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Economy / Business

Canadian Company Will Test Weapons Scanner At Tampa’s Port

This illustration shows how the HEXWAVE scanner would detect a concealed weapon. LIBERTY DEFENSE LTD
This illustration shows how the HEXWAVE scanner would detect a concealed weapon. LIBERTY DEFENSE LTD

Starting next year, cruise passengers at Port Tampa Bay will go through a new weapons detection scanner.

HEXWAVE is built by Vancouver-based Liberty Defense, based on technology developed at MIT. The scanners don’t look like airport metal detectors or body scanners. Liberty Defense CEO Bill Riker likens the devices to shoplifting detectors in stores.  

“This system that we're bringing to market has capability to do both metallic as well as non-metallic weapons and enables you to go through the detection space at the same pace that you will be walking into an area,” he said.   

To do that, HEXWAVE uses low-powered radar and artificial intelligence to detect possible weapons. Humans will make the final call about a perceived threat. “Our system either alerts the guard or communicates out to the video management system or to the door lock system or command and control system," Riker said.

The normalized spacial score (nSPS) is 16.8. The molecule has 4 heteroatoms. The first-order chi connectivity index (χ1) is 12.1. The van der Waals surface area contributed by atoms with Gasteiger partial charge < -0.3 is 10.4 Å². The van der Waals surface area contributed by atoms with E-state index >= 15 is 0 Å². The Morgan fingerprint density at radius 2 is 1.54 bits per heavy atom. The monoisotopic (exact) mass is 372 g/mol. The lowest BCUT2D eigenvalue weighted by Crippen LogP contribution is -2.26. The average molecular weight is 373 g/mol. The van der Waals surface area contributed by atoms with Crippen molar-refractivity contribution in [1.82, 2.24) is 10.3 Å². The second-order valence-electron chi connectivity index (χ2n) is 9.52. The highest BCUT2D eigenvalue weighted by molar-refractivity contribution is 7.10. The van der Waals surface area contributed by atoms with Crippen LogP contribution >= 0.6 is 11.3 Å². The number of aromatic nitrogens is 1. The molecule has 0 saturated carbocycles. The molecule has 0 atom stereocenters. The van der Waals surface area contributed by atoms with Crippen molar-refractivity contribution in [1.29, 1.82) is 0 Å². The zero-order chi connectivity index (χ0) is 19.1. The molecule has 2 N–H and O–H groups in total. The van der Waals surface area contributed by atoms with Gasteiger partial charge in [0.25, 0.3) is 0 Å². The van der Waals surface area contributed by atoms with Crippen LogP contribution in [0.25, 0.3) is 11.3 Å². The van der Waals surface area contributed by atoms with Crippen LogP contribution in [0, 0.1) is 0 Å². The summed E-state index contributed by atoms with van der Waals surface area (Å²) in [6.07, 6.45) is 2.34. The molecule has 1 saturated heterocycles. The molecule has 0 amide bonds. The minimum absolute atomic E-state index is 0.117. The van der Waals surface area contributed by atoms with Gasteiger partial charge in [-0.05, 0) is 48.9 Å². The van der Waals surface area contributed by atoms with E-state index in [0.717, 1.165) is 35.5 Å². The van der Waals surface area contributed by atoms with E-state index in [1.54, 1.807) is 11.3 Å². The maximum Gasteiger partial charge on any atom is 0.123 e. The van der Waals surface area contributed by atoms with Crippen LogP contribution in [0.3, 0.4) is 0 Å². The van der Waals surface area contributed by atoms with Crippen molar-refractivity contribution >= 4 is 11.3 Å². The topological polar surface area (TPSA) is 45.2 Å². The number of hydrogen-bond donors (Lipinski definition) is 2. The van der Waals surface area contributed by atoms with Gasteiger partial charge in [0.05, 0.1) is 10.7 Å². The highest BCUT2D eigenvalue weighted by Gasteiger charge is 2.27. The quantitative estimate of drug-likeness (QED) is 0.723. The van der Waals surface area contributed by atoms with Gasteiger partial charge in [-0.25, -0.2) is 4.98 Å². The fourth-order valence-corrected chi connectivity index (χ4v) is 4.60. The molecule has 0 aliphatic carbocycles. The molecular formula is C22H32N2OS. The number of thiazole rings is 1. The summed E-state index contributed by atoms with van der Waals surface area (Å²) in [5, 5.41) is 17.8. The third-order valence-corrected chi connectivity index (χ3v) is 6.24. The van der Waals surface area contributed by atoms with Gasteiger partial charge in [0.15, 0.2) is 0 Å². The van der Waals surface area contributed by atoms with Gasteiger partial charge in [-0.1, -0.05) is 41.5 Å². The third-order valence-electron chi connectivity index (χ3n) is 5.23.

In addition to Port Tampa Bay, the scanners will be rolled out at Toronto Pearson International Airport, the Toronto Convention Centre, the University of Wisconsin, and Camden Yards in Baltimore. 

Liberty Defense is touting HEXWAVE as a less-invasive security technology. Unlike facial recognition cameras, the detectors do not record personally identifiable information. But privacy advocates have raised concerns about a corporation testing security technology in public spaces.   

According to the Salt Lake Tribune, the proposed use of HEXWAVE in Utah has raised concerns from the ACLU about unnecessary searches. Pro Second Amendment groups in the state are worried the scanners could infringe on concealed carry rights.

The scanners have also caught the attention of civil liberties advocates in Canada. “Research has shown that when people believe or know they are being surveilled, whether they are or not, that alone can have a chilling effect on, for example, the ability to exercise their right to freedom of expression, and result in self-censorship or lesser participation in public life and political issues,” Cynthia Khoo of Citizen Lab told The Canadian Press earlier this month.